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NPR tech news
Wed October 24, 2012
Boeing successfully tests electronics-frying, microwave missile
Originally published on Wed October 24, 2012 11:00 am
It's not the sexiest of weapons, because it doesn't cause big explosions, or fly around the world in minutes. But the effect is huge and could cripple a modern military without causing any casualties.
This week, Boeing announced that it has successfully tested a missile that can send out targeted, high-power microwaves that fry electronics without actually causing an explosion.
The defense contractor said they tested CHAMP — or Counter-electronics High-powered Advanced Missile Project — in the western Utah desert along with members from the U.S. Air Force Research Laboratory's Directed Energy Directorate.
A video released by the company shows a room full of computers. When CHAMP flies above it, the computer screens go black. Boeing said the missile took out the electronics of a two-story building. It was so effective that it even blacked out some of the cameras set up to record the event.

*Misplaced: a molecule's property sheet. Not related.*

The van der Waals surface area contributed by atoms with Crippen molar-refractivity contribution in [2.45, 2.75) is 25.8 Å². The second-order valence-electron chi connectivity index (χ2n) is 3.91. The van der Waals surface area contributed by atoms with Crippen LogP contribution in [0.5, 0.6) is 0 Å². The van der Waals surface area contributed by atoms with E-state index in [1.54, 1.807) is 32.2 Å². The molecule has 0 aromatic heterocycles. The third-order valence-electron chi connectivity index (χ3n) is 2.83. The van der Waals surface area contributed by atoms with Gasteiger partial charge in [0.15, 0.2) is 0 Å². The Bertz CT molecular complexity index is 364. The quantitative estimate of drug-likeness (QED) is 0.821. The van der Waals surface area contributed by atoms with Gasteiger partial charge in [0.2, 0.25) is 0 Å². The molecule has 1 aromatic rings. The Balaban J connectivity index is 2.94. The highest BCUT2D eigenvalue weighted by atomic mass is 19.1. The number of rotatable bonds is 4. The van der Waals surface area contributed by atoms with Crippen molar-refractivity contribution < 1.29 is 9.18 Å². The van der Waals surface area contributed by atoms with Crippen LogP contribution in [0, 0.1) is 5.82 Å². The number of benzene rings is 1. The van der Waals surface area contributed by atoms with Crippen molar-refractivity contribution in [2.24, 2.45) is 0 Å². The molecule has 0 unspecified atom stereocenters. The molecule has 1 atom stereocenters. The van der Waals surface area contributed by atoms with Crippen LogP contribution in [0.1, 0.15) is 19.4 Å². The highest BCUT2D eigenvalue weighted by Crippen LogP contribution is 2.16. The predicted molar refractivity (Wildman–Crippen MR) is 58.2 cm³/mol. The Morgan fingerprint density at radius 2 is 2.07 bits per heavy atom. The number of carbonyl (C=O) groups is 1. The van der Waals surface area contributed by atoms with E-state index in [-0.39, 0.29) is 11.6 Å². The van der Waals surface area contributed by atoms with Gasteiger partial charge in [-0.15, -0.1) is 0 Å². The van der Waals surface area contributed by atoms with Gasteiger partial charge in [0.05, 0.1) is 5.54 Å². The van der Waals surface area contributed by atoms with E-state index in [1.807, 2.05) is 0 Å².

"Today we turned science fiction into science fact," Keith Coleman, CHAMP program manager, said in a press release.
The weapon is still in the testing stage.
You may also be wondering, if this kind of thing has been done before. The idea of an electromagnetic bomb isn't novel. In fact, such a thing could be accomplished by detonating a nuclear bomb high above a city, for example.
Back in 2009, Wired wrote about one conference that focused on the potential effects of an EMP bomb. Wired noted that the effect of electromagnetic pulses were first observed "after the 1962 Starfish Prime nuclear test, which knocked out satellites and electronics."
The big difference between this missile and an E-bomb is that CHAMP is targeted, whereas a bomb would disable a radius, causing widespread damage.